How to make flexible working work
Looking to the future; as we return to the workplace, how do businesses go make flexible working work for them?
Even though many businesses had to transition to homeworking overnight – and have made it work – it’s still important to look to the future and clearly define roles and responsibilities going forward.
Flexible, hybrid, windowed or blended work, whatever you call it, it’s here for the long haul
For those who are currently in flexible furlough, it’s also going to be important to clarify how their new
normal will look.
The other factor of course is social distancing. With hot desking and office layouts to be reduced or removed completely it’s not going to be possible to have an office at capacity for the foreseeable future.
It may be that you want your employees to mix and match their time between the office and home
or move the majority to work on a part-time basis. Either way, your staff will need a plan and a structure going forwards.
- Think about who you need in the office or your site the most and why
- What can be done remotely on a long term or even permanent basis
- What communications or IT infrastructure do you need to put in place
- What internal systems and processes need to change
Rolling-out a flexible working plan or strategy will require a mindset shift and will mean redefining roles to be more effective for this way of working.
The end of the 9 to 5?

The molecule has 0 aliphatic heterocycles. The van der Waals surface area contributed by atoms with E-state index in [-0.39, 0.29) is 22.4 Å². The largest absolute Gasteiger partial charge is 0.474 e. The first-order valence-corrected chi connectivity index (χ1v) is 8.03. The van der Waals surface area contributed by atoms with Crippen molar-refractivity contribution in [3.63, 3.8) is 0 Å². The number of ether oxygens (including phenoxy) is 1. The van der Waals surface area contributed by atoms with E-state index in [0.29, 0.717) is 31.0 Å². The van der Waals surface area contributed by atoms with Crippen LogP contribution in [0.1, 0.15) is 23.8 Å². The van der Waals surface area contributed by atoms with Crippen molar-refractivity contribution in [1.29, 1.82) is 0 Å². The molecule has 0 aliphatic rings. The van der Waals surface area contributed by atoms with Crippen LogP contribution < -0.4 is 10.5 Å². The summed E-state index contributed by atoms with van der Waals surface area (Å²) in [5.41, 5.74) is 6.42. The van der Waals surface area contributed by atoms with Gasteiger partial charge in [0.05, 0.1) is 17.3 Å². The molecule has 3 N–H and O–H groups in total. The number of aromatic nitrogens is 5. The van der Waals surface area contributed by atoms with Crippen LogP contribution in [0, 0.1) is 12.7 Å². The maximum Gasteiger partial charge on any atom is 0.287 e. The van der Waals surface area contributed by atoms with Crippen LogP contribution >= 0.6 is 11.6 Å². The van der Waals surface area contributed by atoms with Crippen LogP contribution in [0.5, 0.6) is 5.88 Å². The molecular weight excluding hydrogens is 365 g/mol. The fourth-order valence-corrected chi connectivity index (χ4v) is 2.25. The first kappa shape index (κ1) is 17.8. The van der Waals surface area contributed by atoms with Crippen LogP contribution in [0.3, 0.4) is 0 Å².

According to Direct Line Life Insurance, 13 million brits are set to request flexible working once the pandemic has eased.
It’s clear that traditional work styles are going to have to change during this time and that flexible working will change the hours we work. In fact, you’ve probably noticed already how differently your colleagues or employees work whilst being at home.
Contracts, pay and HR
First things first; if you don’t already have HR support in-place, then this is the time to get a
professional on board – whether that be a permanent or interim hire.
When an employee moves to working part-time or flexibly, a lot of employers make the common
mistake of reducing an employee’s days or hours, renegotiating salary and then believing that
flexibility has been successfully implemented.
This is not flexible working, this is asking an employee to do a full-time job in less
time and can really alter the dynamic across teams. The employee may potentially feel they’ve been set-up to fail and colleagues could feel overstretched by having to take up the slack, which creates resentment.
Moving employees to a part-time or flexible working arrangement does take time, so do make allowance for negotiation, renewing contracts and, perhaps more crucially, designing the role.
Make sure to note that how the agreed flexibility is communicated can also be an area
prone to pitfalls. There can be a disconnect between what is communicated vs what is understood in a newly defined role, so clarity is crucial.
This is a time of significant change and evolution. Home or remote working does require a different work style and mindset. Some people work better in the mornings, other the evenings, so it’s important to go with that for the time being.
If it’s not having an impact on productivity and output then why change it?
What is important is putting processes in place that, not only work for your employees, but also ensures your business continues to grow and that quality and outputs remain the same.